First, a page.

Enabling a connected communication journey
Wireless communication has undergone a dramatic evolution since its inception. What once began as a way to enable electrical signaling without wires (wireless telegraphy) has now given way to voice, video and data communication via smartphones and other mobile devices that are quickly becoming ubiquitous. Last year alone, smartphone shipments outnumbered PC shipments for the first time ever. What’s more, people bought three times as many tablets as the year before.
Users of these mobile devices download a billion apps each month, and with apps popping up daily for just about anything one could imagine, that number shows no signs of slowing down any time soon. While increasing demand for high data rate services like apps is a key driving force behind the continued technology evolution in wireless communication, it also poses a problem. As more and more users access different data streams at the same time, the overall delivery rate has the potential to slow to a crawl. Some users may find it difficult to even connect at all. Finding a way to deal with this data rate issue has become critical to continued proliferation of wireless communication and meeting consumer expectation for a connected communication journey with full, seamless coverage at home, work and everywhere in between.
It’s all about the data rates
In the last decade, wireless communication has experienced explosive growth with consumer demand for higher data rates to accommodate new services growing rapidly ever since. Unfortunately, the wireless spectrum carrying all the data is limited and existing solutions to this capacity dilemma have reached an inflection point.
Third generation (3G) mobile communication systems were deployed to meet the initial demand for high data rate packet-based services (e.g., wireless internet access). Advancements to the 3G network—1xEV-DO for cdma2000 and HSDPA for WCDM—have also been introduced to further enhance data rate and communication system performance. Service providers even got in on the act by adding base stations with more and more antennas, adding many small cells and upgrading to new technologies—all in an attempt to improve the speed and quality of their wireless networks. Meanwhile, demand for higher data rates has just kept growing.
With 3G wireless systems unable to keep up with the growing demand for broadband services, industry has turned its attention to a number of other key approaches to improve speed and quality. These approaches include: enhancing wireless capabilities with upgrades to current technologies, moving to faster, more spectrum-efficient wireless technologies such as Long Term Evolution (LTE), LTE-Advanced, Wireless Local Area Network (WLAN) 802.11ac, and WLAN 802.11ad; offloading wireless data traffic via Wi-Fi hotspots and small cells, and using Multiple-Input Multiple-Output (MIMO) technologies.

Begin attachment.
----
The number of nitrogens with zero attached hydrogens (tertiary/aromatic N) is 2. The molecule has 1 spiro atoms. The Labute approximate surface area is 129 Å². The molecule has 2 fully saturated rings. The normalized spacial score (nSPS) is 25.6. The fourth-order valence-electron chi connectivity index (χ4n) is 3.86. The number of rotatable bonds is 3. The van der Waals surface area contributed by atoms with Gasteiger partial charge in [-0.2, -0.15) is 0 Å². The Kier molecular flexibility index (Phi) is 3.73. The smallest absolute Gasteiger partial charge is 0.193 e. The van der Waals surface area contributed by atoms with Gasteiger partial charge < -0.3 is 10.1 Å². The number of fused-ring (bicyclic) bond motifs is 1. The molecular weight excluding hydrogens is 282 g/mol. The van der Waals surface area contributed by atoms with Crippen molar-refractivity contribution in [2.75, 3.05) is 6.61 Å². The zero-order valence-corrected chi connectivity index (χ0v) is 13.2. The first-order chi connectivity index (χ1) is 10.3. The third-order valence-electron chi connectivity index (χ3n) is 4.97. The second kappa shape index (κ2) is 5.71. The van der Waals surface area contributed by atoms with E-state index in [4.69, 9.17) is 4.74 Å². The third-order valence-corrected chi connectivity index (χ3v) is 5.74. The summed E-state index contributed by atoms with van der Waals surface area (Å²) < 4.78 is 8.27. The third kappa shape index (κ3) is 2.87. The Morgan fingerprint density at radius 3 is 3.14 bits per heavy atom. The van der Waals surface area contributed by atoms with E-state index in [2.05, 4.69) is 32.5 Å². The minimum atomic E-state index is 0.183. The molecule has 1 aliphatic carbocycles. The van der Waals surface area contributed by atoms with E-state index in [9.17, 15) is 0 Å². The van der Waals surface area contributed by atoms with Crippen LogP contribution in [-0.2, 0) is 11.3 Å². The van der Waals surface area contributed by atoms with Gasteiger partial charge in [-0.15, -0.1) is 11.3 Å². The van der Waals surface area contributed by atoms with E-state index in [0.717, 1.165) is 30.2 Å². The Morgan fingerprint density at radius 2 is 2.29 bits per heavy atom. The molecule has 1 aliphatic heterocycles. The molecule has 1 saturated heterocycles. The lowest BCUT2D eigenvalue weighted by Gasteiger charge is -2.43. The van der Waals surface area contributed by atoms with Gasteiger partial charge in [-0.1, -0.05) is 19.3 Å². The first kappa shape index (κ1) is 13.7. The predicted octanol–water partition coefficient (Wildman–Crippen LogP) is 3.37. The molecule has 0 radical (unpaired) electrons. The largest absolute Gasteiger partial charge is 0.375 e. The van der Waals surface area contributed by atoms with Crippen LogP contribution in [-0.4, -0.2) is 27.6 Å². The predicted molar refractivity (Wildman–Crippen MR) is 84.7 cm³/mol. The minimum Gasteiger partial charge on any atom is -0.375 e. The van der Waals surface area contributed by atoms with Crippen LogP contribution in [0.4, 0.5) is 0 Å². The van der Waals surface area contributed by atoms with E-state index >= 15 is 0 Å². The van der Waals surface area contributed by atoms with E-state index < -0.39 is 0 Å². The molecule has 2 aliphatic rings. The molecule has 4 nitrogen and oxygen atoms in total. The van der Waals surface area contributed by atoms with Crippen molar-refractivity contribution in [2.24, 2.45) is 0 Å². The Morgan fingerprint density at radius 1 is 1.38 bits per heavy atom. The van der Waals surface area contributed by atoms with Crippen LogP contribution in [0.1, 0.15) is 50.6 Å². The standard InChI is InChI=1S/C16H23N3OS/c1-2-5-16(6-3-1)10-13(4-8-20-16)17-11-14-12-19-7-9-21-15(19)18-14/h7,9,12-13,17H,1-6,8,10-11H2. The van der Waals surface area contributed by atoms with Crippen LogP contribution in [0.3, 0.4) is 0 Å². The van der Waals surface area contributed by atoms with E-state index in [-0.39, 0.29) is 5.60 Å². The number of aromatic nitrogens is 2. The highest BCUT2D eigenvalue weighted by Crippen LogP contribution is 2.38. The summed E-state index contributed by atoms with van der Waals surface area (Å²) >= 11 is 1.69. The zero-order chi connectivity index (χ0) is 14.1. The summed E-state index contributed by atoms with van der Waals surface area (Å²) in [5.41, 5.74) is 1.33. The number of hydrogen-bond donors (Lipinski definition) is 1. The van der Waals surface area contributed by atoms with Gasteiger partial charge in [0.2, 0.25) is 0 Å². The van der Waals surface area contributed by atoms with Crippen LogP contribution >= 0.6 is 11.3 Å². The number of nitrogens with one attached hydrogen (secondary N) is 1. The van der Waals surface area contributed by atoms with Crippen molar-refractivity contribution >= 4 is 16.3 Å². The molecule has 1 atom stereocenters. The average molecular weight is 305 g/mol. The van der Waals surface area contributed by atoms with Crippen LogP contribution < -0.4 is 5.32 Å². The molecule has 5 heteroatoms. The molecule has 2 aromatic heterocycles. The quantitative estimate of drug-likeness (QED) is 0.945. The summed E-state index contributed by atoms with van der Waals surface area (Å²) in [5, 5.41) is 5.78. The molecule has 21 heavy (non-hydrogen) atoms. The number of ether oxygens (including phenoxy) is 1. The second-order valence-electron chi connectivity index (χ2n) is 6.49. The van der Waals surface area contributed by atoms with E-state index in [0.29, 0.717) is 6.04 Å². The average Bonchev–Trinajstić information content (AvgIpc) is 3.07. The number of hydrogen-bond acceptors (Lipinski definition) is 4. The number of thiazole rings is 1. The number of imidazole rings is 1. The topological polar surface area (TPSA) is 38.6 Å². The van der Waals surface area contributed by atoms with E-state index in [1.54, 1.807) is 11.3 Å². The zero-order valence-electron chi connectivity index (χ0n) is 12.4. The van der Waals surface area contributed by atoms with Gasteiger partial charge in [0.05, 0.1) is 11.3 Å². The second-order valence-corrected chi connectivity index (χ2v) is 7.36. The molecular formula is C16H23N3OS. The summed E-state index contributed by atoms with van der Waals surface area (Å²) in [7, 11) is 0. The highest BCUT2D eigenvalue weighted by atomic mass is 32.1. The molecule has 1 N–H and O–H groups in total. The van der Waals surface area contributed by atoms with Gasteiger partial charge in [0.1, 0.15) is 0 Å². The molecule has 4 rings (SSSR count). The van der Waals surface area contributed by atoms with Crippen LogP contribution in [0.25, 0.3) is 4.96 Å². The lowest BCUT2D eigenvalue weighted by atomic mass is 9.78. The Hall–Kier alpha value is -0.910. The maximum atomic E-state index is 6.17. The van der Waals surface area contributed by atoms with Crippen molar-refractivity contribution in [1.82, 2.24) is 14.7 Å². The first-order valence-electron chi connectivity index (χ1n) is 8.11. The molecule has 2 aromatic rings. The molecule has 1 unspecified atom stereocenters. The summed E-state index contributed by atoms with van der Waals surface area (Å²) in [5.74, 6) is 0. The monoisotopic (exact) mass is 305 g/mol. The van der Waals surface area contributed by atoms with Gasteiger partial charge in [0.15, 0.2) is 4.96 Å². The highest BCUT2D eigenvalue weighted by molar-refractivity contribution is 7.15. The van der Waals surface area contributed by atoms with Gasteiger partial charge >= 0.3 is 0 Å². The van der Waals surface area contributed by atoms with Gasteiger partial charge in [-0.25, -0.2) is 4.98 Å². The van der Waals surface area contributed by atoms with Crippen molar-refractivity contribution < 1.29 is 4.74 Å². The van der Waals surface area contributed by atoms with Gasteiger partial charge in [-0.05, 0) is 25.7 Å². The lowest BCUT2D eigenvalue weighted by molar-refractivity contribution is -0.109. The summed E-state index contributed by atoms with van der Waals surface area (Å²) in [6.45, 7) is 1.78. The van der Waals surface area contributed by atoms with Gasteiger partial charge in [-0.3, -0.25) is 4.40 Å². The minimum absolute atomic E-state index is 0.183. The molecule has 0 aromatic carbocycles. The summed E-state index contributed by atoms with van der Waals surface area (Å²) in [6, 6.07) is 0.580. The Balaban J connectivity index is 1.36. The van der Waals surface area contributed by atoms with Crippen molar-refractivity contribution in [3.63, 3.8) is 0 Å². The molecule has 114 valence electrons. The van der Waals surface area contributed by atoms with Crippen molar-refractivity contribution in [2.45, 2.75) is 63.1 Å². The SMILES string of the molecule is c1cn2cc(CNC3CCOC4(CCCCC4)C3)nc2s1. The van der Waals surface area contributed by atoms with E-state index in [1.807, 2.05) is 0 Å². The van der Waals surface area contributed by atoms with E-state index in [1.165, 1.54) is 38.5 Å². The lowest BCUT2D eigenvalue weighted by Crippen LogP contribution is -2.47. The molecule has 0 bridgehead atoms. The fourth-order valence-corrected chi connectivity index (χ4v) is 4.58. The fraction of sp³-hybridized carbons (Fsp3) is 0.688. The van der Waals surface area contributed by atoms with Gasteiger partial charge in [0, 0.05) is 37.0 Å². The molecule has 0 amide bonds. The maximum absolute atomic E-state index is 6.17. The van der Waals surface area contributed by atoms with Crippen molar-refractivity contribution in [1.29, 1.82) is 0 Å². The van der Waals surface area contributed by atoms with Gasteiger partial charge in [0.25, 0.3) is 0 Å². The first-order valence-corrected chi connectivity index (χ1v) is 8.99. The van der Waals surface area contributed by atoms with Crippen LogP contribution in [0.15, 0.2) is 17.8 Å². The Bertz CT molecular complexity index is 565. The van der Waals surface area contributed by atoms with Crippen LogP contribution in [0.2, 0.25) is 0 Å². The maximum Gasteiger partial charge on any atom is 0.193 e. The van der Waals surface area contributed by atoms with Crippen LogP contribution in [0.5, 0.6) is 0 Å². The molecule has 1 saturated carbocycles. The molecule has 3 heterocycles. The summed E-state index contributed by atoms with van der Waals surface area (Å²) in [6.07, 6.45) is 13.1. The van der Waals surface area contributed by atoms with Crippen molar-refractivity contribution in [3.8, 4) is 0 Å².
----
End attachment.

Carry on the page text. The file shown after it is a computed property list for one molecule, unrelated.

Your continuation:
The foundation for a connected journey
While there are many uncertainties ahead with each of these approaches, one thing is certain: the company that’s first to market with the advances stands to win a significant share of the market. Given the multitude of design and test challenges that await any new technology; however, that won’t be easy. *See Figure 1.
That’s where electronic test and measurement comes in, providing the foundation from which innovative new communication technologies and intelligent networks can be developed. Today’s smartphone and tablet makers—not to mention chipset developers and network operators—all depend on design and test instrumentation to help them design, prototype, test, build, install and maintain their products. For companies providing that instrumentation, the task is no less challenging. It falls to them to ensure that all data flying through the air at any given moment gets where it needs to be without delay. That’s why companies like Agilent, actively participant in numerous standards bodies, so they can develop the instrumentation required to meet that task and accelerate the design and testing of the emerging technologies so critical to improving communication speed and quality.
Some of the key instrumentation required for this purpose includes:
* Oscillocopes. In communications, an R&D engineer may use an oscilloscope to test device compliance to a specific industry standard. Makers of integrated circuits and computer chips that go into mobile phones and other devices use high-speed real-time oscilloscopes in R&D to validate and debug new semiconductors produced with their latest fabrication processes.
* Signal Analyzers and Signal Sources. Manufacturing engineers producing new communication systems need to ensure cellular base stations and handsets provide distortion-free transmission and reception over multiple channels—while avoiding interference with adjacent transmitters.